Managing the politics of climate change

THE BUSINESS TIMES | December 1, 2015

The governments of more than 190 countries are meeting in Paris between Nov 30 and Dec 11, under the aegis of the United Nations (UN), for a climate conference. The objective is to come up with a legally and universal agreement to control greenhouse gas emissions so that the increase in global temperature can be contained within 2 deg C above the pre-industrial age levels. Such an agreement has eluded the world for more than 20 years.

The Paris mega-conference is expected to attract some 50,000 participants, including 25,000 officials delegates from governments, inter-governmental organisations, UN agencies, non-government organisations (NGOs) and representatives of civil society.

Globally, driven by continued population growth, economic development and quest for steadily higher standards of living, anthropogenic emissions are now higher than ever during human history. The annual emission growth rates up to the year 2000 were 1.3 per cent; since then, this rate has gone up to 2.2 per cent. Unless the growth of such emissions can be significantly curtailed, the world will face increasing climate-change risks.

Business as usual is not an option since it will not only contribute to a warming globe but also will result in sea-level increases and intra-annual and inter-annual rainfalls in different parts of the world. These developments will affect all types of issues, including food, energy, water and land use.

Economic and social developments will be significantly affected in all countries by climate change through a variety of pathways, only some of which are known at present and can be predicted within some degrees of certainty. There will also be many other impacts which are currently unexpected and uncertain and thus are not being considered for any planning or policy-making purposes in any serious and consistent manner.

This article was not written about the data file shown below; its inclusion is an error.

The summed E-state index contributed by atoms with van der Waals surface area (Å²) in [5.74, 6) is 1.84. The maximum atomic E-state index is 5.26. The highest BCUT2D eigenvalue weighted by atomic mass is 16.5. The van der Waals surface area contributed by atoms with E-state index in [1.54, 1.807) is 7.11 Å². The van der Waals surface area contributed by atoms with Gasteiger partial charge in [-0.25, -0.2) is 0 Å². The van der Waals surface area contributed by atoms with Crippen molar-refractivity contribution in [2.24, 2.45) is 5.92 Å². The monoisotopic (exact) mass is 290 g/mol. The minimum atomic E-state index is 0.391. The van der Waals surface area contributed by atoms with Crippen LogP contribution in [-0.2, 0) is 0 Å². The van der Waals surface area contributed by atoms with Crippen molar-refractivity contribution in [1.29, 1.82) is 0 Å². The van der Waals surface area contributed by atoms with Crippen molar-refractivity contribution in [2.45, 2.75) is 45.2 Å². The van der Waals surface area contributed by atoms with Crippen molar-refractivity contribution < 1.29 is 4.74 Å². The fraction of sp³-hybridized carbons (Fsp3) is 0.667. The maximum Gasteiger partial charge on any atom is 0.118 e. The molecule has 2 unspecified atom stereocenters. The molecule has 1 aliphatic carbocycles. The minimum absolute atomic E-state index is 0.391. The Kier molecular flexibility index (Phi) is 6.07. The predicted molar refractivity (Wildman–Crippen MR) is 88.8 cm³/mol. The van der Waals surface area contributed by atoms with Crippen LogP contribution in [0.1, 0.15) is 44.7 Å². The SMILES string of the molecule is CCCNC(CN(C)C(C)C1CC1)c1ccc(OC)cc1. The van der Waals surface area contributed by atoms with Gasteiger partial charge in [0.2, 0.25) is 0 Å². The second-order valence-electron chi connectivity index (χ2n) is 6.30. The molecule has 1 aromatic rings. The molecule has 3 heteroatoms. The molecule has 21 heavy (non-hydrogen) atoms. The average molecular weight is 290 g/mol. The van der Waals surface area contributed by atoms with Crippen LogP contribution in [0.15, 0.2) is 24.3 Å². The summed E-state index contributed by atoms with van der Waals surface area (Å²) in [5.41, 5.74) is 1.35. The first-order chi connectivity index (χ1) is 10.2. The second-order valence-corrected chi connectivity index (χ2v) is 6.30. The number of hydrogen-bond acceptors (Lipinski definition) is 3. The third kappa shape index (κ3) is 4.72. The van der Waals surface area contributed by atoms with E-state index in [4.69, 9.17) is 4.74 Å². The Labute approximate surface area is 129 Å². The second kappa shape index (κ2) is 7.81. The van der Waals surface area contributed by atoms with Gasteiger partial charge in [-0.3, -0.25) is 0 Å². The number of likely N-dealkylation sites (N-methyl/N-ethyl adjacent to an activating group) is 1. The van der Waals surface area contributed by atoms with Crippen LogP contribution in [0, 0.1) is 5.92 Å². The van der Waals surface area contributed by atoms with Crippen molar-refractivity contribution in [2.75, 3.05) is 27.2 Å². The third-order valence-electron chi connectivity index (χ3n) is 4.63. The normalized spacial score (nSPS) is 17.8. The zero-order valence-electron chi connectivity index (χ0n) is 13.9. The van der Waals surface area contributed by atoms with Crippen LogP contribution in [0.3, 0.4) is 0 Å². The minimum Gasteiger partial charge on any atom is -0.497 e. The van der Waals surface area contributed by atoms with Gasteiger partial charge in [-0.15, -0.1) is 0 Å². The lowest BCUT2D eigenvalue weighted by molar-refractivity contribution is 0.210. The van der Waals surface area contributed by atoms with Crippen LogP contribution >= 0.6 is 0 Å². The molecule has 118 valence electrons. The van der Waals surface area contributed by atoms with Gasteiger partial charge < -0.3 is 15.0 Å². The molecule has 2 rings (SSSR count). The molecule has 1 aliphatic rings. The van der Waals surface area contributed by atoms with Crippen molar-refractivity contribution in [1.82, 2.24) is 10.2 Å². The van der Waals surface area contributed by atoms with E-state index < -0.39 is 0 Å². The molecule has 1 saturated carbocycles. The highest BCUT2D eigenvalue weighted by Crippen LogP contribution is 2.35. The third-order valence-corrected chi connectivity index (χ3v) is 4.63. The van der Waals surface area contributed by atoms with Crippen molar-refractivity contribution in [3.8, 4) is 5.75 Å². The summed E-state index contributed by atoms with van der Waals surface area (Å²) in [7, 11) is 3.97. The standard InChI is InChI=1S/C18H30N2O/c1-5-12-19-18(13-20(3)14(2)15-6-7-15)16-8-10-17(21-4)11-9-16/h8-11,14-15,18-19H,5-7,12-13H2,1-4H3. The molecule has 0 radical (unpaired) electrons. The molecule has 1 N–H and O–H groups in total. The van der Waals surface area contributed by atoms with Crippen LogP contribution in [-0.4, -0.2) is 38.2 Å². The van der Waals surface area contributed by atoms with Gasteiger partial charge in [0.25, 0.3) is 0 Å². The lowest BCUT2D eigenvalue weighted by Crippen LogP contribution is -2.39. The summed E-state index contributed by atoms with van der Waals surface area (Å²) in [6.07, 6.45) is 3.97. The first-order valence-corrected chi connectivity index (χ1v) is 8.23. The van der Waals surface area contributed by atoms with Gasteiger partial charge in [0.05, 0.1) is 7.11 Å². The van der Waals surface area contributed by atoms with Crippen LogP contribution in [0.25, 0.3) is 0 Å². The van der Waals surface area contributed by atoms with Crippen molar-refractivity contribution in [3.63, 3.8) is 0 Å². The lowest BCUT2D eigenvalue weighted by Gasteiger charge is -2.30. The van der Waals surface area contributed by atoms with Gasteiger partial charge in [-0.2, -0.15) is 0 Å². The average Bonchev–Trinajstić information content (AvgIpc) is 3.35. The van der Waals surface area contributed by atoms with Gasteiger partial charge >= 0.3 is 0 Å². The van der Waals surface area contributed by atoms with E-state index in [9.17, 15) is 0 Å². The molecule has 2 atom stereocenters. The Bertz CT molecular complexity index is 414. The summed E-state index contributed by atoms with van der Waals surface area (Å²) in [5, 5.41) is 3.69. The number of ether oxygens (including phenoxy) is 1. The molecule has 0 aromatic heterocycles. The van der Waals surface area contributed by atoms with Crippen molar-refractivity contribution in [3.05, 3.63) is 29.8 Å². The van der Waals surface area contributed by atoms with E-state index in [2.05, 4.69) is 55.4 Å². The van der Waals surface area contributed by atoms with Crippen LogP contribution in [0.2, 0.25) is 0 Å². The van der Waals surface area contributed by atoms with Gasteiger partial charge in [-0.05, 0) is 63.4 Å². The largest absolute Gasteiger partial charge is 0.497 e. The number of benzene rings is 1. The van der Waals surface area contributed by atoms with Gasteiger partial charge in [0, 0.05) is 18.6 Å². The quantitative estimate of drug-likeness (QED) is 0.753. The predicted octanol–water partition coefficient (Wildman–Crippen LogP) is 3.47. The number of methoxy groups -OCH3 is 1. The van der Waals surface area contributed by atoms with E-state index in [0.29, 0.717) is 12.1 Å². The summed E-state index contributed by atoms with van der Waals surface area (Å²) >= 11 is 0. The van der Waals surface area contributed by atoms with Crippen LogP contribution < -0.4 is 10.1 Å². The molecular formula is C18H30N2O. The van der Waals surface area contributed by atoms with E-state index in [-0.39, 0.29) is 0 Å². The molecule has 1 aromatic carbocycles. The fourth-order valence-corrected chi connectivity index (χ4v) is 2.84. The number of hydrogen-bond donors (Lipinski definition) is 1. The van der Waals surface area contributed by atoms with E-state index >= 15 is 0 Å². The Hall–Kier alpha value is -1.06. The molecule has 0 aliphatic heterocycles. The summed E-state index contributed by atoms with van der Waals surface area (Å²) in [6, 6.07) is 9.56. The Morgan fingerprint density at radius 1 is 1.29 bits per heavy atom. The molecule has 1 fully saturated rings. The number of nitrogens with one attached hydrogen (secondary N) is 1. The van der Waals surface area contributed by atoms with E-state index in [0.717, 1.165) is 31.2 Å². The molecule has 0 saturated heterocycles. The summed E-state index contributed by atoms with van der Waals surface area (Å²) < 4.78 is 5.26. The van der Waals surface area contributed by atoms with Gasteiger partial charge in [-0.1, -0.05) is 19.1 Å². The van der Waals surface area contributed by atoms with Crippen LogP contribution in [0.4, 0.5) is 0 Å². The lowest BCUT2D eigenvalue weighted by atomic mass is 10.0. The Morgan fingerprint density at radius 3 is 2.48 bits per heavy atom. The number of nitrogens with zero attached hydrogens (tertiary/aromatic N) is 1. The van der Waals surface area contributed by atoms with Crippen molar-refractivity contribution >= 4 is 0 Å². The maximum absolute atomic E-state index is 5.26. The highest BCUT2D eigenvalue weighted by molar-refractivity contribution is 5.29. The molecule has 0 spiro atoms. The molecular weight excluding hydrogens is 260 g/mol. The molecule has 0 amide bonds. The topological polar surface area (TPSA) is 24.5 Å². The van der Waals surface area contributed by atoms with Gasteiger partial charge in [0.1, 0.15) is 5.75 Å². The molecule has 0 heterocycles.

Climate change will thus make an impact on all aspects of development in terms of magnitude, their onset as well as their time and spatial distributions. The extent of the impact on people, economies and ecosystems will depend on a multitude of factors, and how each of them will be managed as well as the interactions between them. Among these factors are the rates, magnitudes and distribution of the changes, political and institutional capacities to anticipate them and then manage their complex interactions. The willingness and preparedness of the governments, public sector, individuals, NGOs and civil society organisations to ameliorate and/or adapt to them are also factors, as are advances in science, technology and planning practices, rates of adoption of the new scientific, technological and management breakthroughs, the social, economic and political perceptions of the problems and the social and political willingness to manage the changes.

Winners and Losers

There will be winners and losers in all sectors of society in all countries, but at the present state of knowledge, it is not possible to predict the extent of the impact with any degree of certainty. Unless appropriate global actions can be taken in Paris, all countries, rich and poor, big and small, will be affected by these changes.